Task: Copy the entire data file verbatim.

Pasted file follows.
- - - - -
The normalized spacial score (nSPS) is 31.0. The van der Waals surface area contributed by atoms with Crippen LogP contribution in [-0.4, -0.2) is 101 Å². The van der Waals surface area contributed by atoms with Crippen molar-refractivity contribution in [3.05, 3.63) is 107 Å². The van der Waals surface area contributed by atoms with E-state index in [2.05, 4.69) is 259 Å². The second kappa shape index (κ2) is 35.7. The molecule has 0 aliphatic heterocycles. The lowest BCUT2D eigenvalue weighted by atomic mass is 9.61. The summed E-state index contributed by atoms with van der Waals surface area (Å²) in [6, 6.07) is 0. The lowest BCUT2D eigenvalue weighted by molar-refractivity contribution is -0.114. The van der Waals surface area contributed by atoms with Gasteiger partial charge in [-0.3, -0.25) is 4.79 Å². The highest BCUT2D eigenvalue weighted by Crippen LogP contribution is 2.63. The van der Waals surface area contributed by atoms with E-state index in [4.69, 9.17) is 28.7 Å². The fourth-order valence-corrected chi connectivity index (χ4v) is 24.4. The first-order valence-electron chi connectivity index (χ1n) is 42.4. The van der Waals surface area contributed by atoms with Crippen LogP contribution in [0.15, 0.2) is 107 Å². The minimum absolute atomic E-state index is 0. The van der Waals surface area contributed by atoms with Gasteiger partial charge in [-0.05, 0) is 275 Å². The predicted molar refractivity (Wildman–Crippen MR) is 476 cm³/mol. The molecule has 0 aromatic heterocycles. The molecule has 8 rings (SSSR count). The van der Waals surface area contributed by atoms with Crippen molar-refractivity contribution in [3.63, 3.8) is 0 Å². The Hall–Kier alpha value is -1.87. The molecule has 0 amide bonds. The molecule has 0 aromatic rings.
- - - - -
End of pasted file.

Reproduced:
The normalized spacial score (nSPS) is 31.0. The van der Waals surface area contributed by atoms with Crippen LogP contribution in [-0.4, -0.2) is 101 Å². The van der Waals surface area contributed by atoms with Crippen molar-refractivity contribution in [3.05, 3.63) is 107 Å². The van der Waals surface area contributed by atoms with E-state index in [2.05, 4.69) is 259 Å². The second kappa shape index (κ2) is 35.7. The molecule has 0 aliphatic heterocycles. The lowest BCUT2D eigenvalue weighted by atomic mass is 9.61. The summed E-state index contributed by atoms with van der Waals surface area (Å²) in [6, 6.07) is 0. The lowest BCUT2D eigenvalue weighted by molar-refractivity contribution is -0.114. The van der Waals surface area contributed by atoms with Gasteiger partial charge in [-0.3, -0.25) is 4.79 Å². The highest BCUT2D eigenvalue weighted by Crippen LogP contribution is 2.63. The van der Waals surface area contributed by atoms with E-state index in [4.69, 9.17) is 28.7 Å². The fourth-order valence-corrected chi connectivity index (χ4v) is 24.4. The first-order valence-electron chi connectivity index (χ1n) is 42.4. The van der Waals surface area contributed by atoms with Crippen LogP contribution in [0.15, 0.2) is 107 Å². The minimum absolute atomic E-state index is 0. The van der Waals surface area contributed by atoms with Gasteiger partial charge in [-0.05, 0) is 275 Å². The predicted molar refractivity (Wildman–Crippen MR) is 476 cm³/mol. The molecule has 0 aromatic heterocycles. The molecule has 8 rings (SSSR count). The van der Waals surface area contributed by atoms with Crippen molar-refractivity contribution in [3.63, 3.8) is 0 Å². The Hall–Kier alpha value is -1.87. The molecule has 0 amide bonds. The molecule has 0 aromatic rings.